CDC Vital Signs: Predicted Heart Age and Racial Disparities in Heart Age Among U.S. Adults at the State Level

Abstract Cardiovascular disease is a leading cause of morbidity and mortality in the United States. Heart age (the predicted age of a person’s vascular system based on their cardiovascular risk factor profile) and its comparison with chronological age represent a new way to express risk for developing cardiovascular disease. This study estimates heart age and differences between heart age and chronological age (excess heart age) and examines racial, socio-demographic, and regional disparities in heart age among U.S. adults aged 30–74 years. Cardiovascular disease (CVD) is responsible for nearly 800,000 deaths and approximately $320 billion in costs in the United States each year (1). Studies have identified a number of modifiable CVD risk factors, including high blood pressure, smoking, high blood cholesterol, diabetes, and being overweight or obese (1,2). Differences in prevalence of CVD risk factors play important roles in persistent racial, socioeconomic, and regional disparities in CVD morbidity and mortality in the United States (3,4). Results: Overall, average predicted heart age for adult men and women was 7.8 and 5.4 years older than their chronological age, respectively. Statistically significant (p<0.05) racial/ethnic, socio-demographic, and regional differences in heart age were observed: heart age among non-Hispanic black men (58.7 years) and women (58.9 years) was greater than other racial/ethnic groups, including non-Hispanic white men (55.3 years) and women (52.5 years). Excess heart age was lowest for men and women in Utah (5.8 and 2.8 years, respectively) and highest in Mississippi (10.1 and 9.1 years, respectively). Among 236,101 men and 342,424 women, the mean weighted chronological ages were 47.8 and 47.9 years, respectively (Table 1). The corresponding predicted heart ages and excess...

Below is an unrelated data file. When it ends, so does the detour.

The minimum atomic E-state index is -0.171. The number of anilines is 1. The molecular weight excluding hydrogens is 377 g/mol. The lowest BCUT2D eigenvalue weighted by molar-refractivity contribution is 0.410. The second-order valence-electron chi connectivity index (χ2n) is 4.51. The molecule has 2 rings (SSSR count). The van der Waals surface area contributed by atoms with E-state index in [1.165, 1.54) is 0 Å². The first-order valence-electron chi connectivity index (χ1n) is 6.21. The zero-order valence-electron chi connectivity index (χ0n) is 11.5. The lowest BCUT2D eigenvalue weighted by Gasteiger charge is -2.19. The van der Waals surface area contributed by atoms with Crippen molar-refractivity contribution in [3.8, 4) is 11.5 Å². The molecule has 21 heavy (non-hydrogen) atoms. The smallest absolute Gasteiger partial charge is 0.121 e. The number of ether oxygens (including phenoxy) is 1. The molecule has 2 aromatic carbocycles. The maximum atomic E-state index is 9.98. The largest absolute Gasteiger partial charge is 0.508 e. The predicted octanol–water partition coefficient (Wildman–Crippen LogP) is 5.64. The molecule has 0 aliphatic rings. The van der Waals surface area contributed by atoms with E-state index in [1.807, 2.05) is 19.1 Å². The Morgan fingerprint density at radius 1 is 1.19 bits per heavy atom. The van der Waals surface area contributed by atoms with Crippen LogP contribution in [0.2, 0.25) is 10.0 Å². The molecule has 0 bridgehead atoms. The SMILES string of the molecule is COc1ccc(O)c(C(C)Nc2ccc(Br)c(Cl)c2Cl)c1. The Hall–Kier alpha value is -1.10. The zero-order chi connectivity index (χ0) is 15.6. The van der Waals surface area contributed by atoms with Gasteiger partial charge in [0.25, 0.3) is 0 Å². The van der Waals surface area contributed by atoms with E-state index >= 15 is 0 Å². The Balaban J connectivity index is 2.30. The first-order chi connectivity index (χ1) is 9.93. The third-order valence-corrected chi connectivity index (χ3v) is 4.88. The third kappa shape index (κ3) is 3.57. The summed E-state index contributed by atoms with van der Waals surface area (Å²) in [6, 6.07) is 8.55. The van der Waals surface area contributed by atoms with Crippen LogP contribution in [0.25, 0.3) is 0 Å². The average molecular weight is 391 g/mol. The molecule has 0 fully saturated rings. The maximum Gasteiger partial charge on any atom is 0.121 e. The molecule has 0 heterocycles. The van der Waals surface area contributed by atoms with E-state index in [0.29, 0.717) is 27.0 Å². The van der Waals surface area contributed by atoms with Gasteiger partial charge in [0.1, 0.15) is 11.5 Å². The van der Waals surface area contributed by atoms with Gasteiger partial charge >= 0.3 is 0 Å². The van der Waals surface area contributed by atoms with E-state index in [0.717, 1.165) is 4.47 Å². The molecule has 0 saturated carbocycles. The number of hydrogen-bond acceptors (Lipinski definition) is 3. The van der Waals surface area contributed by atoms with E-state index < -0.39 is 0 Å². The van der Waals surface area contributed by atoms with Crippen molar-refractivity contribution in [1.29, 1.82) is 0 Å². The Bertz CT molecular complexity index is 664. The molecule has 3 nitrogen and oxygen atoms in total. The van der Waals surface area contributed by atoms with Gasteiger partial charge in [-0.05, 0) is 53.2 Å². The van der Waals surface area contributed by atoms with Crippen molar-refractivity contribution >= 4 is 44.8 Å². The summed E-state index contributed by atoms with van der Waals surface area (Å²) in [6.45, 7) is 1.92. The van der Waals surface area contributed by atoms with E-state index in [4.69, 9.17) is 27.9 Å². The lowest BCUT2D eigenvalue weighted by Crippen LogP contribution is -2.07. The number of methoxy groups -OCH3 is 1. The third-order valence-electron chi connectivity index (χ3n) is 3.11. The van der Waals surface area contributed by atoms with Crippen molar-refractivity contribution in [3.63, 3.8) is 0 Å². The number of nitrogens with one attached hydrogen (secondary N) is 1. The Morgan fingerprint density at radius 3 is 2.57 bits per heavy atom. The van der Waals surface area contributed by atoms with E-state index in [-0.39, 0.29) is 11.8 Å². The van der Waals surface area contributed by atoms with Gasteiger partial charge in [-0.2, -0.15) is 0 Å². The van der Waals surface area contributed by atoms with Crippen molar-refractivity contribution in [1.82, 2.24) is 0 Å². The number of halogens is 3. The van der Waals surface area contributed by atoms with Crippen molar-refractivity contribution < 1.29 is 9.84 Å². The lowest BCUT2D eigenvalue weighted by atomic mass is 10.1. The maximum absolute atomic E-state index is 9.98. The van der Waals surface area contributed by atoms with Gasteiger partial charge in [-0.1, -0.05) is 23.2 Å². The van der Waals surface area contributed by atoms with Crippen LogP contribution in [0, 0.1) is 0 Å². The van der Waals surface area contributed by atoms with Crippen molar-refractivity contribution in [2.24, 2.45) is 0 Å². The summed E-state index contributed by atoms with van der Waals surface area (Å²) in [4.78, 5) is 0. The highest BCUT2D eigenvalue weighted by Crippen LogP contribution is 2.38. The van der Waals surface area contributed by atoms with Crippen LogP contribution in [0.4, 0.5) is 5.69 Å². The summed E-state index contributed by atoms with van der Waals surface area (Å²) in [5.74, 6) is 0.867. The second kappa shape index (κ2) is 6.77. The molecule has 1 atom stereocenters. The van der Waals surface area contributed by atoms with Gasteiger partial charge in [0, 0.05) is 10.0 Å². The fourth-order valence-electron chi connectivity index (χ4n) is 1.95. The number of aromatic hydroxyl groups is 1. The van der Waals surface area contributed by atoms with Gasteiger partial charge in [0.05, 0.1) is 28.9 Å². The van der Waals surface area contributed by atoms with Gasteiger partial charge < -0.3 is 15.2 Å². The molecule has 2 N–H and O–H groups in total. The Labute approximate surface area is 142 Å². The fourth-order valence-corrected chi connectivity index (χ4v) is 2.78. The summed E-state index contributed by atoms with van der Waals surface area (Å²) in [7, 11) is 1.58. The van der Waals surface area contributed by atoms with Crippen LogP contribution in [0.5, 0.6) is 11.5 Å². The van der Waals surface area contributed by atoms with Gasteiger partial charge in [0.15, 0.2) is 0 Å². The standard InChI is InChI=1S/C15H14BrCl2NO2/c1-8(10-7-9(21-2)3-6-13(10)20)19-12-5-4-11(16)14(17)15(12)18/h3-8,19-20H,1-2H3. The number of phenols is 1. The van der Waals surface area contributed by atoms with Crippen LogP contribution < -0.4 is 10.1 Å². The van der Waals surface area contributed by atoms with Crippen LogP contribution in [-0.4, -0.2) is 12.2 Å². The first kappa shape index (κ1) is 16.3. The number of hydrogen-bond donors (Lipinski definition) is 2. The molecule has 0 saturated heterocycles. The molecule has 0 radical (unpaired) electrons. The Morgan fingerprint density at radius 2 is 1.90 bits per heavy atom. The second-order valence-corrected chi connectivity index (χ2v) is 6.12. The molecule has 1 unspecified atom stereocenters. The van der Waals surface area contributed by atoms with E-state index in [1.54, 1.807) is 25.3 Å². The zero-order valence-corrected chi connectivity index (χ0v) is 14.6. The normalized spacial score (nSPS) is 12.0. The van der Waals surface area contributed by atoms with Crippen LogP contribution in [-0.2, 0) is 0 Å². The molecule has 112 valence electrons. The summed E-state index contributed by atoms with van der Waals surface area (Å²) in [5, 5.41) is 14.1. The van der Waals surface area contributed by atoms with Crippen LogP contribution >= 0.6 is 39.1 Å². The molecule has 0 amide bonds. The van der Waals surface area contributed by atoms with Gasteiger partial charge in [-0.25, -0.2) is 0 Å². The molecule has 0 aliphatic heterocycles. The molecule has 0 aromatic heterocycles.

Diabetes Cases May Double, or Triple, by 2050

Perhaps 1 in 3 will have the disease. Obesity plays an increasing role in this situation. According to the report, one in 10 U.S. adults have diabetes now, and the prevalence is expected to rise sharply over the next 40 years, primarily type 2 diabetes, according to a report published in Population Health Metrics. Diabetes is the Number One reason for adult blindness, kidney failure, and limb amputation, and is closely linked to heart attacks and strokes, and to a form of dementia. The CDC estimates the current cost of diabetes at $174 Billion annually — $116 Billion of which is in direct medical costs. [22 Oct 2010, USA TODAY, McLean, VA, Mary Brophy...

Diabetes & Umbilical Cord Stem Cells: 3 Studies (2007)

Umbilical Cord Stem Cells Successful in Treatment of Type 1 Diabetes Umbilical Cord Blood Alters Course of Type 1 Diabetes in Newly Diagnosed Mothers Keep On Giving…Stem Cells, That Is…      Umbilical Cord Stem Cells Successful in Treatment of Type 1 Diabetes A new US study offers insights into the way stem cells from umbilical cord blood can be used to successfully treat diabetes. Researchers at the University of Florida College of Medicine studied twenty children aged between two and seven with type 1 diabetes, seven of whom were injected with cord blood cells. The researchers concluded that the study suggests that the cells “jump-start” and correct the patient’s own immune system.   "This is the first attempt at using cord blood as a potential therapy for type 1 diabetes. We hope these cells can either lessen the immune system's attack on the pancreas or possibly introduce stem cells that can differentiate into insulin-producing cells," said the lead researcher, Dr. Michael Haller.   Type 1 diabetes occurs when the immune system starts destroying insulin-producing cells in the pancreas needed to control blood sugar. It can result in heart disease, blindness, kidney disease and death.   The children treated with umbilical cord cells needed an average of 35 per cent less insulin over the following six months, compared with those not given stem cell infusions.   The study was presented yesterday at the annual meeting of the American Diabetes Association in Chicago, where researchers cautioned against an overreaction. They said the treatment was not a cure and that the cause of the immune process in diabetes was still unknown,...